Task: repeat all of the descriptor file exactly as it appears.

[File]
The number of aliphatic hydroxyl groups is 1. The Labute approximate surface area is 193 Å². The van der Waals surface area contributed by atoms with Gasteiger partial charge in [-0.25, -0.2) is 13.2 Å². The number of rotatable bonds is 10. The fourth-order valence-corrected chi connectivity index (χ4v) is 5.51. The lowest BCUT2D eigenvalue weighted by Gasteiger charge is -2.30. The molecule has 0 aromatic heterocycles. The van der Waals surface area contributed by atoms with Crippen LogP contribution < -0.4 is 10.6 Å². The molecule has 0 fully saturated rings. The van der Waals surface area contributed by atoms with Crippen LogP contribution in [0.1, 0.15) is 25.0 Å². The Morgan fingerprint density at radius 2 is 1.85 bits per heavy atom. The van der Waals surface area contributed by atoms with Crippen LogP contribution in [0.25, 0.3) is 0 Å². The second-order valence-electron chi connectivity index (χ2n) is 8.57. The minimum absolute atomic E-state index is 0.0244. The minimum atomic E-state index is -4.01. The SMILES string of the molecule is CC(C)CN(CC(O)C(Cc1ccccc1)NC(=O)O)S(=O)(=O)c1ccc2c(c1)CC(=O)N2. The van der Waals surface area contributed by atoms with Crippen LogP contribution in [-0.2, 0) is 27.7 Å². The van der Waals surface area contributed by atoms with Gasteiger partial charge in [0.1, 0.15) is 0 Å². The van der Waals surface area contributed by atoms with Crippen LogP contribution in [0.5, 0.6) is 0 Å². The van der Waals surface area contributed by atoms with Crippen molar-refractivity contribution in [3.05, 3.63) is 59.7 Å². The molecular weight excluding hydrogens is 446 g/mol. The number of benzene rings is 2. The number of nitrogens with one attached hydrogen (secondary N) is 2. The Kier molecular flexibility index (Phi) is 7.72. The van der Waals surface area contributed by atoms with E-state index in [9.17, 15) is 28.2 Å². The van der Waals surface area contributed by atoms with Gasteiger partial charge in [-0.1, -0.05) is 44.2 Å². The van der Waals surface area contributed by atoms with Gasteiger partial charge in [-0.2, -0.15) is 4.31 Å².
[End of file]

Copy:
The number of aliphatic hydroxyl groups is 1. The Labute approximate surface area is 193 Å². The van der Waals surface area contributed by atoms with Gasteiger partial charge in [-0.25, -0.2) is 13.2 Å². The number of rotatable bonds is 10. The fourth-order valence-corrected chi connectivity index (χ4v) is 5.51. The lowest BCUT2D eigenvalue weighted by Gasteiger charge is -2.30. The molecule has 0 aromatic heterocycles. The van der Waals surface area contributed by atoms with Crippen LogP contribution < -0.4 is 10.6 Å². The molecule has 0 fully saturated rings. The van der Waals surface area contributed by atoms with Crippen LogP contribution in [0.1, 0.15) is 25.0 Å². The Morgan fingerprint density at radius 2 is 1.85 bits per heavy atom. The van der Waals surface area contributed by atoms with Crippen LogP contribution in [0.25, 0.3) is 0 Å². The second-order valence-electron chi connectivity index (χ2n) is 8.57. The minimum absolute atomic E-state index is 0.0244. The minimum atomic E-state index is -4.01. The SMILES string of the molecule is CC(C)CN(CC(O)C(Cc1ccccc1)NC(=O)O)S(=O)(=O)c1ccc2c(c1)CC(=O)N2. The van der Waals surface area contributed by atoms with Crippen LogP contribution in [-0.2, 0) is 27.7 Å². The van der Waals surface area contributed by atoms with Gasteiger partial charge in [0.1, 0.15) is 0 Å². The van der Waals surface area contributed by atoms with Crippen LogP contribution in [0.5, 0.6) is 0 Å². The van der Waals surface area contributed by atoms with Crippen molar-refractivity contribution in [3.05, 3.63) is 59.7 Å². The molecular weight excluding hydrogens is 446 g/mol. The number of benzene rings is 2. The number of nitrogens with one attached hydrogen (secondary N) is 2. The Kier molecular flexibility index (Phi) is 7.72. The van der Waals surface area contributed by atoms with E-state index in [9.17, 15) is 28.2 Å². The van der Waals surface area contributed by atoms with Gasteiger partial charge in [-0.1, -0.05) is 44.2 Å². The van der Waals surface area contributed by atoms with Gasteiger partial charge in [-0.2, -0.15) is 4.31 Å².